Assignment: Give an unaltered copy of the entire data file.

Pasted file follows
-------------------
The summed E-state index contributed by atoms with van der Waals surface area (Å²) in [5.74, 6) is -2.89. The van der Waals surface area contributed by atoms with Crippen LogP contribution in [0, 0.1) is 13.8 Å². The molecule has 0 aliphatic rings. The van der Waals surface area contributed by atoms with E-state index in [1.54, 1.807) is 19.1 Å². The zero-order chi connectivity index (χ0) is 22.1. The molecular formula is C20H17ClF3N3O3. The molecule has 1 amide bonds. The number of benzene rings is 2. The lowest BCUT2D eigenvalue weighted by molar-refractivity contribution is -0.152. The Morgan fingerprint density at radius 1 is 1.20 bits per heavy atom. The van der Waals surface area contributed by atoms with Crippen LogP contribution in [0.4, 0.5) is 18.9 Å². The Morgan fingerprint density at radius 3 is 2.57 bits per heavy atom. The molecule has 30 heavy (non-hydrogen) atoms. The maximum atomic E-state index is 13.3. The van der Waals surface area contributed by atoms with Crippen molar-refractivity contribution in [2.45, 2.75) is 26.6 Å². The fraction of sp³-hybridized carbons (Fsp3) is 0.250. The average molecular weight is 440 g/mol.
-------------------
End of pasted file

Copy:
The summed E-state index contributed by atoms with van der Waals surface area (Å²) in [5.74, 6) is -2.89. The van der Waals surface area contributed by atoms with Crippen LogP contribution in [0, 0.1) is 13.8 Å². The molecule has 0 aliphatic rings. The van der Waals surface area contributed by atoms with E-state index in [1.54, 1.807) is 19.1 Å². The zero-order chi connectivity index (χ0) is 22.1. The molecular formula is C20H17ClF3N3O3. The molecule has 1 amide bonds. The number of benzene rings is 2. The lowest BCUT2D eigenvalue weighted by molar-refractivity contribution is -0.152. The Morgan fingerprint density at radius 1 is 1.20 bits per heavy atom. The van der Waals surface area contributed by atoms with Crippen LogP contribution in [0.4, 0.5) is 18.9 Å². The Morgan fingerprint density at radius 3 is 2.57 bits per heavy atom. The molecule has 30 heavy (non-hydrogen) atoms. The maximum atomic E-state index is 13.3. The van der Waals surface area contributed by atoms with Crippen molar-refractivity contribution in [2.45, 2.75) is 26.6 Å². The fraction of sp³-hybridized carbons (Fsp3) is 0.250. The average molecular weight is 440 g/mol.